April 23, 2024
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Practical Tips for Paying Personal and Business Expenses

Commingling business and personal funds is a dangerous game. Think of it like this—most likely, a major reason why you incorporated your business was for liability purposes. Incorporation protects you individually from liability in various situations. In these situations, business creditors can only touch the assets of the corporation while your personal assets remain protected.

When you break from this formality and use business funds to pay for personal expenses, then you are destroying the wall that protects your personal assets. Because you no longer act as separate entities, the courts won’t treat you separately and may allow creditors to go after your personal assets.

That’s why your business and personal assets and expenses should stay as far away from each other as possible and never mix. Think of them like oil and water. Like politicians and the truth. Like loose-fitting pants and high school boys. Like World of Wings and a dead beetle that’s not dressed in rhinestones and acting out a wedding scene. Like vodka and good life decisions.

You may think that you would never do such a thing, but the truth is, you may be doing it accidentally. Especially when you’re handling both your personal and business expenses, it’s easy to get sloppy and do the wrong thing unknowingly.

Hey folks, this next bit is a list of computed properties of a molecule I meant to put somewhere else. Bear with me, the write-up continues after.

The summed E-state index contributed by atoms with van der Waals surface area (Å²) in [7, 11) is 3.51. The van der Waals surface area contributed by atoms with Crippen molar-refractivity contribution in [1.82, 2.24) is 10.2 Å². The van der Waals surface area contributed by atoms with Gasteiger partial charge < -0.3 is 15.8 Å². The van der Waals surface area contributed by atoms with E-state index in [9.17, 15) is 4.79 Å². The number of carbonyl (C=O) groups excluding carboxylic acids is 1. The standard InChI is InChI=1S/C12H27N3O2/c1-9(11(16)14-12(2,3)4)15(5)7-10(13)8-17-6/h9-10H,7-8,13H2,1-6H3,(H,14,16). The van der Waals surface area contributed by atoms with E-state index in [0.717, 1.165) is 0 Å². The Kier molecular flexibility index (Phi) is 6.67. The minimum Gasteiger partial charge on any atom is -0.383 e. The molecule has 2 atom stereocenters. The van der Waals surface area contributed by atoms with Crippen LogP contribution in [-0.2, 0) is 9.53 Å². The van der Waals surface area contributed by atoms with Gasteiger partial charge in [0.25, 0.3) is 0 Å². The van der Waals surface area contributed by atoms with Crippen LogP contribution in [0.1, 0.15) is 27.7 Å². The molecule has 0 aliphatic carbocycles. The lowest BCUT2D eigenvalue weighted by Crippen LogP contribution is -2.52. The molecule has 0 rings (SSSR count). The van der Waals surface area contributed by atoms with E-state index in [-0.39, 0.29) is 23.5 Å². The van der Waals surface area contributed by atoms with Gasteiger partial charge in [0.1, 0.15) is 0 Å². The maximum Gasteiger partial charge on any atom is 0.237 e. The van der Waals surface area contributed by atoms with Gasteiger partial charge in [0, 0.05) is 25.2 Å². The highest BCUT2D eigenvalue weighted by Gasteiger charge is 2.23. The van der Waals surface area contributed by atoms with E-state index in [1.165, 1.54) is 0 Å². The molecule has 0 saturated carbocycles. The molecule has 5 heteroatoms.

As a general rule, it’s always best to keep everything as separate as possible. Pay the business expenses with a business account and pay personal expenses with a personal account. The problem is, sometimes this isn’t very practical. Sometimes you have mixed-use expenses that have a component of both business and personal.

For example, let’s say you have a home office. You can deduct a portion of the utilities as a business expenses. But it’s not practical to send the utility company a personal check for the personal portion of your bill and another check from your business account for the portion allocation to the home office.

If you run your business as an LLC (when it’s treated like a corporation and not a disregarded entity), S Corporation or C Corporation, you will need a strategy to handle these mixed-use expenses. We’ll discuss the three most common mixed-use expenses and what your strategy should be when paying these expenses.

Reimbursement

The critical strategy to all of these expenses is reimbursement. You have two options to handle expenses when there is both a personal and business component:

Pay the expenses from your personal account and reimburse yourself from your business account.

Pay the expenses from your business account and reimburse the corporation from your personal account.

There’s no alternative to reimbursing one way or the other. It may seem tedious, but the good news is that you are getting a deduction you would not otherwise get. So, the bright side is that Uncle Sam is paying you for the effort.

But, hopefully, with the strategies below, this process will be a bit more effortless.

Home Office

Your home office is the ultimate mixed bag of personal and business expenses. You have utility bills, rent, property taxes, insurance, etc. All of these expenses have both a personal and business component to them.

While you may pay home office deductions from either a personal or a business checking account, I recommend you pay these expenses from your personal account. The reason being that you can use Tax Form 8829, the home office deduction form, as a guide for your reimbursement.